Twenty-two women with l-TGA had 60 pregnancies (Fig. 1). The mean maternal age at the time of delivery was 28.6 ± 5.6 years (range, 19 years to 45 years). Four women had isolated l-TGA and 18 had associated anomalies. Associated cardiac anomalies included ventricular septal defect in 10 women, pulmonary valve or subvalvular stenosis in 7, atrial septal defect or patent foramen ovale in 6, dextrocardia in 5, and straddling systemic atrioventricular valve, Ebstein-like systemic atrioventricular valve and a single coronary artery in one each. Congenital heart disease has not been identified in any of the live offspring. The unsuccessful pregnancies were not evaluated for congenital anomalies.
Of the 22 women, 9 had 1 or more cardiovascular procedures (4 had reoperation) before pregnancy. All of these women had significant coexistent cardiovascular disease. The procedures performed included ventricular septal defect closure in 7 women, conduit placement in 5 (1 conduit re-replacement), atrial septal defect closure in 3, systemic atrioventricular valve replacement in 2, Blalock-Taussig shunt placement in 2, and pulmonary artery band and permanent pacemaker implantation in 1 each.
After pregnancy, 10 women had 1 or more cardiovascular procedures. Two operations were performed within 6 months after delivery; these included 1 atrioventricular valve replacement and 1 atrial septal defect closure. Other interventions were performed a mean of 16 years after pregnancy (range, 2 months to 41 years) and included valve replacement, atrial septal defect closure, permanent pacemaker implantation, ventricular septal defect closure, percutaneous transluminal coronary angioplasty and cardiac transplantation.
Overall, 50 of the 60 pregnancies (83%) were successful, including one twin pregnancy. There were 8 miscarriages (first trimester), two spontaneous abortions (second trimester), and 1 stillbirth in 6 women. Of the 50 deliveries, 44 (88%) were vaginal and 6 (12%) were by cesarean section (Fig. 1). Three of the cesarean sections were performed for obstetric reasons and the other three for perceived maternal cardiovascular risk. There were no pregnancy-related maternal deaths; however, one woman developed congestive heart failure late during pregnancy because of systemic atrioventricular valve regurgitation (ejection fraction, 45%). This patient required atrioventricular valve replacement two months’ postpartum. One patient developed hypertension and gestational diabetes during pregnancy. Another woman, who had 12 pregnancies, had multiple pregnancy-related complications, including congestive heart failure, toxemia, endocarditis and a myocardial infarction (single coronary artery).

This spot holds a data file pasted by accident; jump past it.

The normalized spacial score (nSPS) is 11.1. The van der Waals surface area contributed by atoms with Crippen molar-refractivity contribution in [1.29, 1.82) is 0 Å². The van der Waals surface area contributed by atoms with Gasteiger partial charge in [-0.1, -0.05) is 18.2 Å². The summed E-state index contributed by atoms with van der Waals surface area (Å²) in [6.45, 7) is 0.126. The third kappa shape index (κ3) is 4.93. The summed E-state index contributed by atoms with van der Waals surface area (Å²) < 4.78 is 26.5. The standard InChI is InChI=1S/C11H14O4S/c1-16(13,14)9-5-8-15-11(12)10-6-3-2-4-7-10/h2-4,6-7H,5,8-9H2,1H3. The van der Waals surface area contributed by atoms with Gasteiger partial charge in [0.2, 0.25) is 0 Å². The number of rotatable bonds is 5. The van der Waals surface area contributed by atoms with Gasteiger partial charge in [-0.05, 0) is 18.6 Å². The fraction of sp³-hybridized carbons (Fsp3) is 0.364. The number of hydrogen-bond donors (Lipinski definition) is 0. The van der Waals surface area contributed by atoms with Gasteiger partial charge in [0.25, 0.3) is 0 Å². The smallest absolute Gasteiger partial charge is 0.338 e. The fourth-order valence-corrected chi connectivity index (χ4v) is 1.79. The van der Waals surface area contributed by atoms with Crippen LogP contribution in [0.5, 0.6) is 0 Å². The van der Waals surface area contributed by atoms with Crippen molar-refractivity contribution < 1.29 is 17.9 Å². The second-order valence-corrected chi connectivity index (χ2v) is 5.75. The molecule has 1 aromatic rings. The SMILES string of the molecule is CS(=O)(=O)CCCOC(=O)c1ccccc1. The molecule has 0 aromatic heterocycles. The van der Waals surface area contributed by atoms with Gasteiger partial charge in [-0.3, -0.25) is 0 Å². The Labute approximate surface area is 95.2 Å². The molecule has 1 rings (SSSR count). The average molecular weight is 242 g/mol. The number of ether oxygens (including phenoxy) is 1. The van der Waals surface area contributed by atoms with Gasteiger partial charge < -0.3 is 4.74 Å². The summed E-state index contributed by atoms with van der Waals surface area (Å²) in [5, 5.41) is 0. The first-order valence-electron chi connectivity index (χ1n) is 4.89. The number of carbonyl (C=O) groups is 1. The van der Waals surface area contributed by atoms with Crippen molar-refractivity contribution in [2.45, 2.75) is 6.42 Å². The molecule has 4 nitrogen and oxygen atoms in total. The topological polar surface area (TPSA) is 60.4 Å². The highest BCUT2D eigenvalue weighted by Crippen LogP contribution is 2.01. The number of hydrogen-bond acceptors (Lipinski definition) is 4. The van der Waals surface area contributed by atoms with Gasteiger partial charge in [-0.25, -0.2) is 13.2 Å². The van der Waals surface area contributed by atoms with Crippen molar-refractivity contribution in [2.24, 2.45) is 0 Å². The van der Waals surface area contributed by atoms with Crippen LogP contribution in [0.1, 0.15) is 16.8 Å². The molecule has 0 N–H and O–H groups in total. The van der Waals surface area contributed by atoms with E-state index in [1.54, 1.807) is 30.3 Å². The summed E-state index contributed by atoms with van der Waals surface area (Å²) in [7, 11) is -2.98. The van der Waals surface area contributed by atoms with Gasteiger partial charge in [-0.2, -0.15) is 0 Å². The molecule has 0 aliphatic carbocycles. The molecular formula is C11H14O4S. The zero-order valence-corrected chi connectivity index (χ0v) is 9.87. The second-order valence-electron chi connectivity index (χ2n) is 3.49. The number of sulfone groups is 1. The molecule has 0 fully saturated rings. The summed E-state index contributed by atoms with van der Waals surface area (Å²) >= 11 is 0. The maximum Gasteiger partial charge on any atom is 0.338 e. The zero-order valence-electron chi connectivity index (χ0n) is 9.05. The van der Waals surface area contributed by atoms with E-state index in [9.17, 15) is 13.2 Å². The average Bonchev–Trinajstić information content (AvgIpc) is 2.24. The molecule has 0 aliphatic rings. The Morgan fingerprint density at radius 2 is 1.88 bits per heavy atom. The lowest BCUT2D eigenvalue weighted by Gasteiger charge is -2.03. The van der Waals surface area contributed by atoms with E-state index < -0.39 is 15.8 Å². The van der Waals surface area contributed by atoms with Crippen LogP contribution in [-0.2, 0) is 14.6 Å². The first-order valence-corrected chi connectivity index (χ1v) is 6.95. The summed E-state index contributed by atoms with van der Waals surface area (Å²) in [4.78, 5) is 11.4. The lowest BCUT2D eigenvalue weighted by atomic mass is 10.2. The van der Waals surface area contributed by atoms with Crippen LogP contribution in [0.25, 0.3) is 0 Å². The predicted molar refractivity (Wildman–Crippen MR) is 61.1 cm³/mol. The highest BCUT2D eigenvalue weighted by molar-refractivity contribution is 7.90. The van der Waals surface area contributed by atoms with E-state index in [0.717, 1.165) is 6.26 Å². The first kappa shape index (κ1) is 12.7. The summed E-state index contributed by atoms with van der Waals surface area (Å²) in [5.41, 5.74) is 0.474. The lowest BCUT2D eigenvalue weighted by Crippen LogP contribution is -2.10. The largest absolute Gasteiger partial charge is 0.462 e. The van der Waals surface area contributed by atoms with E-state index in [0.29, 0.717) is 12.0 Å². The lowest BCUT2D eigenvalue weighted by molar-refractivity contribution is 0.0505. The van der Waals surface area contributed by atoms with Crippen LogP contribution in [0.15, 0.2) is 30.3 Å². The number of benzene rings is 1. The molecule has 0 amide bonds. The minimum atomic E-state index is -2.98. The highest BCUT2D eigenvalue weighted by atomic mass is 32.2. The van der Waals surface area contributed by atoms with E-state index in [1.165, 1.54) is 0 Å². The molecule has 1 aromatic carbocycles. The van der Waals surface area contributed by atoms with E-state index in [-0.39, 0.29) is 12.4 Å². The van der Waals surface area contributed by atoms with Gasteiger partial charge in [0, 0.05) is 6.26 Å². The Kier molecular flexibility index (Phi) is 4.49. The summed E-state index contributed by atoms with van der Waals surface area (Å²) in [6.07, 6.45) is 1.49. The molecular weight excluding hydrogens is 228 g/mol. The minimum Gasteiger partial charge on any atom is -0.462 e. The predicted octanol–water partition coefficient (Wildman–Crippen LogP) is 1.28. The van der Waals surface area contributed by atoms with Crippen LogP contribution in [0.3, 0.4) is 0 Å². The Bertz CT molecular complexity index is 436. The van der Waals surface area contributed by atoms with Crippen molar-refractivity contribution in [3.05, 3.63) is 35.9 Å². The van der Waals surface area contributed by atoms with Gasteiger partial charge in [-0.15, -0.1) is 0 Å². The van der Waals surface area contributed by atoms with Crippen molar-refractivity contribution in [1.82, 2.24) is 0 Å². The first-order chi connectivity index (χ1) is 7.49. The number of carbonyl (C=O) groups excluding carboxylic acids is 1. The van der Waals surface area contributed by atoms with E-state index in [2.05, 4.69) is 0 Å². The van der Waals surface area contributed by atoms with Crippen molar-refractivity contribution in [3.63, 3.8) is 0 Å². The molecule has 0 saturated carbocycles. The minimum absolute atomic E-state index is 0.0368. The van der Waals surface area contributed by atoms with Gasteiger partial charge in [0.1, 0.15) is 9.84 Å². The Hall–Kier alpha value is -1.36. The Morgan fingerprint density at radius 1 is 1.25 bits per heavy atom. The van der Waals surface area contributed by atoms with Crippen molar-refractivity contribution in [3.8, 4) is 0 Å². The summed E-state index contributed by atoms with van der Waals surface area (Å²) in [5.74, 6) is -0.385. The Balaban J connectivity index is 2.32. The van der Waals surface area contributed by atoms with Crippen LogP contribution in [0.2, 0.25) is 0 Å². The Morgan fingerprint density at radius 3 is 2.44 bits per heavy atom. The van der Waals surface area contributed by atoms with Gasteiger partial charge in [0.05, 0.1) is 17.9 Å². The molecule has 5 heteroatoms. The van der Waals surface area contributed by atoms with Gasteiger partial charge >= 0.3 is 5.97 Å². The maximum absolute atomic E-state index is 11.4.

The mean birth weight of 32 infants born to women with l-TGA was 3.2 ± 0.4 kg. The mean birth weight of nine infants born to women who had undergone a previous cardiac operation was significantly lower than that of 23 infants born to women who had no previous cardiac operation (2.8 ± 0.5 kg vs. 3.3 ± 0.4 kg) (p = 0.006). Birth weights were not available for 18 infants.
Pregnancy in women with a previous cardiovascular procedure
Nine women had pregnancies after one or more cardiovascular procedures for l-TGA and associated anomalies. There were 29 pregnancies, 27 of which were successful. Seven women had previous ventricular septal defect closure, 5 had simultaneous conduit placement from the right ventricle to the pulmonary artery, and 1 had conduit replacement for conduit obstruction. Three women had atrial septal defects closed, 2 had systemic atrioventricular valves replaced (1 Ionescu-Shiley and 1 Carpentier-Edwards), 2 had a prior Blalock-Taussig shunt, 1 had a pulmonary artery band and 1 had a permanent pacemaker implanted before pregnancy. There was no evidence of premature degeneration of the prosthetic atrioventricular valves in either patient (follow-up is currently at 3 and 13 years after implantation).
There was 1 premature birth (before 38 weeks) among 50 successful pregnancies. The premature birth occurred at 29 weeks in a woman who had previously had cardiac surgery (l-TGA associated with ventricular septal defect, valvular and subvalvular pulmonary stenosis, type C straddling of the left atrioventricular valve) and was due to placenta previa.
Of the 60 pregnancies in women with l-TGA, 11 were unsuccessful, including 8 miscarriages, 2 spontaneous abortions and 1 stillbirth. The 8 miscarriages occurred in 4 women without previous cardiac surgery: 2 women subsequently had surgical intervention and 2 still have not had an operation. One miscarriage occurred in an acyanotic patient with two previous operations: initial Blalock-Taussig shunt and subsequent ventricular septal defect closure and right ventricle-to-pulmonary artery conduit placement. This patient had atrial septal defect closure after pregnancy. One spontaneous abortion occurred in a patient with two previous cardiac operations: initial ventricular septal defect closure and conduit placement from the right ventricle to the pulmonary artery and subsequent replacement of the conduit because of conduit obstruction. Seven of the unsuccessful pregnancies occurred in patients in whom the diagnosis of l-TGA had not yet been made at the time pregnancy occurred.